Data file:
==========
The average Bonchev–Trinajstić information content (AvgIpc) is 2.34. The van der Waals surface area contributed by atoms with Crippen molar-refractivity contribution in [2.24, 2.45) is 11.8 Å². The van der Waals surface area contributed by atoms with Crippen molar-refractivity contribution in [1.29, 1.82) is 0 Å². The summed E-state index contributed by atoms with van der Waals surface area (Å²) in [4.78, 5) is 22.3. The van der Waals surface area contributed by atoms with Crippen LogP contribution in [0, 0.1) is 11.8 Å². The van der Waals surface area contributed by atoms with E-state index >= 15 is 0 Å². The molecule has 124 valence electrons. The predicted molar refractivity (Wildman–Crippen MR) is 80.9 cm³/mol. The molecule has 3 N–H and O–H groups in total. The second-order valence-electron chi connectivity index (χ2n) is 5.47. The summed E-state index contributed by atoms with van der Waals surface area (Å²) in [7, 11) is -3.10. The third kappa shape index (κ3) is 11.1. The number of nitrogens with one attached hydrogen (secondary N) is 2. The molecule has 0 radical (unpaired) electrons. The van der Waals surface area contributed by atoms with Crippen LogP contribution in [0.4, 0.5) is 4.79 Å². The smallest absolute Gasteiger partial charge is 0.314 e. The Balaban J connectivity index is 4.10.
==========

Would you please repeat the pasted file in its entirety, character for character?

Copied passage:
The average Bonchev–Trinajstić information content (AvgIpc) is 2.34. The van der Waals surface area contributed by atoms with Crippen molar-refractivity contribution in [2.24, 2.45) is 11.8 Å². The van der Waals surface area contributed by atoms with Crippen molar-refractivity contribution in [1.29, 1.82) is 0 Å². The summed E-state index contributed by atoms with van der Waals surface area (Å²) in [4.78, 5) is 22.3. The van der Waals surface area contributed by atoms with Crippen LogP contribution in [0, 0.1) is 11.8 Å². The van der Waals surface area contributed by atoms with E-state index >= 15 is 0 Å². The molecule has 124 valence electrons. The predicted molar refractivity (Wildman–Crippen MR) is 80.9 cm³/mol. The molecule has 3 N–H and O–H groups in total. The second-order valence-electron chi connectivity index (χ2n) is 5.47. The summed E-state index contributed by atoms with van der Waals surface area (Å²) in [7, 11) is -3.10. The third kappa shape index (κ3) is 11.1. The number of nitrogens with one attached hydrogen (secondary N) is 2. The molecule has 0 radical (unpaired) electrons. The van der Waals surface area contributed by atoms with Crippen LogP contribution in [0.4, 0.5) is 4.79 Å². The smallest absolute Gasteiger partial charge is 0.314 e. The Balaban J connectivity index is 4.10.